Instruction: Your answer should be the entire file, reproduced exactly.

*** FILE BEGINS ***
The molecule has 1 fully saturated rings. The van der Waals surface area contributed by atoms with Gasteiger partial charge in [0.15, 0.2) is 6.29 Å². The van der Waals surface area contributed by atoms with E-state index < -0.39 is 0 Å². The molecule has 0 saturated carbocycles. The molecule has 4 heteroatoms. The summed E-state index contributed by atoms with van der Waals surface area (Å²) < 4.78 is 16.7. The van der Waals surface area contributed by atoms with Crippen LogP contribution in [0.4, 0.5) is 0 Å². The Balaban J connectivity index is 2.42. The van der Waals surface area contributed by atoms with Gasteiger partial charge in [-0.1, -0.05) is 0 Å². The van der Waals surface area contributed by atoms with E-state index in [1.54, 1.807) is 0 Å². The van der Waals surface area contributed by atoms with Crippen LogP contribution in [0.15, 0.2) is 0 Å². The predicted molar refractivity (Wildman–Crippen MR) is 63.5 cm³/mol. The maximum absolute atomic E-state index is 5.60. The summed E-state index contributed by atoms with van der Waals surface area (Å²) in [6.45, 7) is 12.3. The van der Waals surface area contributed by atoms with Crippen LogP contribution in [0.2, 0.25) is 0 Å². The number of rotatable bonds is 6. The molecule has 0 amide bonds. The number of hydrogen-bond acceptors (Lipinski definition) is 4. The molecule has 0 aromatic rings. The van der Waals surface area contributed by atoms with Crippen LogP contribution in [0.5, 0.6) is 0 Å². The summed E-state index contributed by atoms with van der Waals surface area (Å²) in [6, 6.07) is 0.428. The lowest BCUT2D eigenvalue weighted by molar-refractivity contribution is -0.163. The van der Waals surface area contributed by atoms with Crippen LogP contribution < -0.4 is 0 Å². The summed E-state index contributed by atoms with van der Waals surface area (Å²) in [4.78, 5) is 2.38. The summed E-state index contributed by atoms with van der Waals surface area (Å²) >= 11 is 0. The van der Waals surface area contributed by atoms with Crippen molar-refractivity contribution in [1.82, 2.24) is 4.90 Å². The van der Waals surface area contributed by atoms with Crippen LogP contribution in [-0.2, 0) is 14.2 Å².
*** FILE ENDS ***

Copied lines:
The molecule has 1 fully saturated rings. The van der Waals surface area contributed by atoms with Gasteiger partial charge in [0.15, 0.2) is 6.29 Å². The van der Waals surface area contributed by atoms with E-state index < -0.39 is 0 Å². The molecule has 0 saturated carbocycles. The molecule has 4 heteroatoms. The summed E-state index contributed by atoms with van der Waals surface area (Å²) < 4.78 is 16.7. The van der Waals surface area contributed by atoms with Crippen LogP contribution in [0.4, 0.5) is 0 Å². The Balaban J connectivity index is 2.42. The van der Waals surface area contributed by atoms with Gasteiger partial charge in [-0.1, -0.05) is 0 Å². The van der Waals surface area contributed by atoms with E-state index in [1.54, 1.807) is 0 Å². The van der Waals surface area contributed by atoms with Crippen LogP contribution in [0.15, 0.2) is 0 Å². The predicted molar refractivity (Wildman–Crippen MR) is 63.5 cm³/mol. The maximum absolute atomic E-state index is 5.60. The summed E-state index contributed by atoms with van der Waals surface area (Å²) in [6.45, 7) is 12.3. The van der Waals surface area contributed by atoms with Crippen LogP contribution in [0.2, 0.25) is 0 Å². The number of rotatable bonds is 6. The molecule has 0 amide bonds. The number of hydrogen-bond acceptors (Lipinski definition) is 4. The molecule has 0 aromatic rings. The van der Waals surface area contributed by atoms with Crippen LogP contribution in [0.5, 0.6) is 0 Å². The summed E-state index contributed by atoms with van der Waals surface area (Å²) in [6, 6.07) is 0.428. The lowest BCUT2D eigenvalue weighted by molar-refractivity contribution is -0.163. The van der Waals surface area contributed by atoms with Crippen LogP contribution < -0.4 is 0 Å². The summed E-state index contributed by atoms with van der Waals surface area (Å²) in [4.78, 5) is 2.38. The summed E-state index contributed by atoms with van der Waals surface area (Å²) >= 11 is 0. The van der Waals surface area contributed by atoms with Crippen molar-refractivity contribution in [1.82, 2.24) is 4.90 Å². The van der Waals surface area contributed by atoms with Crippen LogP contribution in [-0.2, 0) is 14.2 Å².